Hard Brexit a ‘huge challenge’ for Irish trade

23rd January, 2017 by Kristiane Sherry

A hard Brexit at the introduction of Ireland’s Public Health Alcohol Bill (PHAB) will result in a “perfect storm” for the drinks sector in the country, according to a new report.

A hard Brexit and the introduction of a public health bill represent “huge challenges” for the Irish drinks industry

Commissioned by the Alcohol Beverage Foundation of Ireland (AFBI), a coalition of distillers, brewers, brand owners and distributors, the economic impact study cites sterling’s 20% devaluation and the rising cost of Irish products as key challenges for the sector.

In The Impact of Brexit on the Drinks Industry, agri-food economist and report author Ciaran Fitzgerald also argues the proposed PHAB will “significantly hamper the exportability of the sector”.

Measures to be introduced under the PHAB, which was published in draft form in December 2015, include minimum unit pricing, alcohol advertising restrictions, separating alcohol in mixed retail stores, and Ireland-only labelling requirements.

The report also highlights the existing “all-island” supply chains between the Republic and Northern Ireland, which are under pressure from both sterling’s devaluation and the uncertainty over the reintroduction of a hard border.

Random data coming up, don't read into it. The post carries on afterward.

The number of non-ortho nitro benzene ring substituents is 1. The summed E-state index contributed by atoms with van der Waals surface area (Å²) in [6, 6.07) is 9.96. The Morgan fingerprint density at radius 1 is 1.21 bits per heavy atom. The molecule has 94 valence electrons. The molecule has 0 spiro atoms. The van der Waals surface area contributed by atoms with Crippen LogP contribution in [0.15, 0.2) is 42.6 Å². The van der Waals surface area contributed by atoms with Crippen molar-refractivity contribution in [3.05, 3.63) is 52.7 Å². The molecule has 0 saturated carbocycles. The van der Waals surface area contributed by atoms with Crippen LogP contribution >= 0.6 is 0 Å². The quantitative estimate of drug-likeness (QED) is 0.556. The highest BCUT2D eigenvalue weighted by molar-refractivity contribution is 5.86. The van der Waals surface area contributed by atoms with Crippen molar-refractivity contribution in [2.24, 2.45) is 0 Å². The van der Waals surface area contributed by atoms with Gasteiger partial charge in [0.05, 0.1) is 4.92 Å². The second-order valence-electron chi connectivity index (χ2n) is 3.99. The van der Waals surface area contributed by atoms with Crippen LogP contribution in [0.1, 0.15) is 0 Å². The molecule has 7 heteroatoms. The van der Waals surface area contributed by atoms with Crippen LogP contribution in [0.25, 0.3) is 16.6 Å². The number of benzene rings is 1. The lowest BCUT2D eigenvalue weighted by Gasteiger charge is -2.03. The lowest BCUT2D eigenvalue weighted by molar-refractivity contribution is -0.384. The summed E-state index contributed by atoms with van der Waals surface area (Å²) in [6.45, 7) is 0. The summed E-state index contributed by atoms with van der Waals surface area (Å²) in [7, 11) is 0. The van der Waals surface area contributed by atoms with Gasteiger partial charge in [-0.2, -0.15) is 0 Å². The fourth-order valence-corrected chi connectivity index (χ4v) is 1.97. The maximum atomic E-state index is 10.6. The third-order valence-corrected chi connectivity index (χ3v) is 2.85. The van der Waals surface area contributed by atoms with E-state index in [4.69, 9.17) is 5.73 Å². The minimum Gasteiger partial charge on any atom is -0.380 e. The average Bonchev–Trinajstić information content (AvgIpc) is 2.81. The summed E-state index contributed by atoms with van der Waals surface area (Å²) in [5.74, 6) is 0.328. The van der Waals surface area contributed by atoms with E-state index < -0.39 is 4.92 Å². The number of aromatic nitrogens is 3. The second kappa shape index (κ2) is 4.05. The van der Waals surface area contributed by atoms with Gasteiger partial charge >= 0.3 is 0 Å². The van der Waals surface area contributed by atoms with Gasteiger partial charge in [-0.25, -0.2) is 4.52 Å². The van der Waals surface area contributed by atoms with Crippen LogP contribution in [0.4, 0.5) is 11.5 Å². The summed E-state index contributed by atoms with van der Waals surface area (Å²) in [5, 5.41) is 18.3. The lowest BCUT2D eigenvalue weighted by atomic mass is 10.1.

In addition, the importance of all-island geographical indications (GIs) and the need for verification of how this will be managed when some will be EU-made and others UK-produced needs to be considered.

The ABFI is calling on the Irish government to implement a range of policy measures to “offset the risks posed by Brexit and the PHAB” in the medium term.

Policy calls include a an excise duty cut; a reintroduction of a ban on below-cost selling; tax and regulatory measures to incentivise investment south of the border; a guarantee that additional costs on business, for example health labels, will not be introduced; a challenge to EU State Aid rules to promote future trade with the UK; the protection of all-island GIs for Irish whiskey, Irish cream and Irish poitín/poteen; and assistance for the food and drink sectors to gain entry to new markets.

“Since the Brexit vote last June and the subsequent decline in the value of sterling, the food and drink sector in Ireland has faced enormous challenges in the short term, including a surge in cross border shopping,” said Fitzgerald.

“In addition, measures proposed under the PHAB place will exacerbate pressure on a sector that employs 200,000 directly and indirectly. The outcome of Brexit negotiations remains unclear. However, its vital that the Government puts in place a series of policy measures which will support the sector, ensure it gains access to new markets, supports new entrants and protects the unique geographic indicators for Irish Whiskey, Irish Poitin and Irish cream that we share with the North.”

The Irish beverage industry exported €1.4 billion-worth of products to 139 markets in 2015. The annual wage bill for the industry each year is over €4bn.

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